WWOOF in South Bolivia (Tarija)

hard at work de-twigging Rosemary

With an expiring Peruvian tourist visa as the so-called excuse to bugger out of the Sacred Valley for a few weeks…I headed out to Tarija, Bolivia last Saturday night from Cusco.  I had two buses to patiently sit through, a 15 hour ride from Cusco to La Paz (one of the capitals of the Bolivian nation, because here they actually have two capitals), a few hours wait at the bus terminal and a 19 hour ride from La Paz to Tarija in the far south.  Not particularly enjoyable or comfortable voyages, but always a nice opportunity to sit and to reflect on things.

I arrived safe and sound in this small Andalusian-esque city; I was greeted by tropical and, for the first time in this year’s South American travels, shorts-worthy weather!  It was easy to find my WWOOF host, only a 10 minute walk away from the bus terminal.  His “farm”, registered as a case of urban sustainability and agriculture, is in fact a small, yet diverse, garden and a production of artisan Italian food and beverage goodies – among the ones I’ve learned of so far are smoked and lemon salt, limoncello (an Italian lemon-based liquor) and pesto sauce.  Trying them all in turn I can attest that Mauricio really does know what he is doing – I guess his year spent in Italy served him well, as I feel my time in Bolivia will serve me well too.

We, as another helper – Veronika from Austria – arrived soon after I did, have been busy helping in the production of said products.  We’ve been preparing basil and rosemary, milling lemon and orange skins and drying the smoked salt out in the hot sun.  We cleaned up the garden a bit on Tuesday, owing to some TV crews coming to film a spot about the uses of basil (“albaca” as they call it here is relatively unknown and under-appreciated)…otherwise we stand watching the weed invaded spot before us without really wanting to roll up our sleeves and get to it.  I plead guilt to the same – as I’ve envisioned everything from a chicken tractor to the neighbour’s goat to come in and do the dirty work for us – ripping up such densely growing weeds can be quite daunting!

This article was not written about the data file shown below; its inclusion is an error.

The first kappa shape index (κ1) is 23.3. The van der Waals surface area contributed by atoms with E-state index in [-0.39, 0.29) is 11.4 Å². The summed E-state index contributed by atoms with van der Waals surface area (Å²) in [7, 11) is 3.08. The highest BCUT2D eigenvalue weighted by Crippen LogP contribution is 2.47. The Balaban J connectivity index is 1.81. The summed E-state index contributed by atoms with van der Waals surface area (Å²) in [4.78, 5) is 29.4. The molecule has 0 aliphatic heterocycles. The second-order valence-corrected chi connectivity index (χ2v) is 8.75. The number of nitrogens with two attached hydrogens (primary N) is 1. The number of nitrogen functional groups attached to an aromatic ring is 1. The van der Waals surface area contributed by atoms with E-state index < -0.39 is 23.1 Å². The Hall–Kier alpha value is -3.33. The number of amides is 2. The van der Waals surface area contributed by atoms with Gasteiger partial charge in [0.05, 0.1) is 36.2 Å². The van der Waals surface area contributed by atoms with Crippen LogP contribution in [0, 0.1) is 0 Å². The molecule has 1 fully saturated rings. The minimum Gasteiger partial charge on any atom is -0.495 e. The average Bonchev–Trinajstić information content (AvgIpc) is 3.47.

Ah well, the next few days will show us what garden-work lies in store…or will it?  I heard something about a weekend wine and art festival that will take us out of the city to the valley to the south for some frivolity Bolivian-style.  Plenty of food, wine, music and mingling, all of which may very well encroach upon our Friday and Monday too.  Work?… I guess in mañana culture, life comes first…and…work comes later :)

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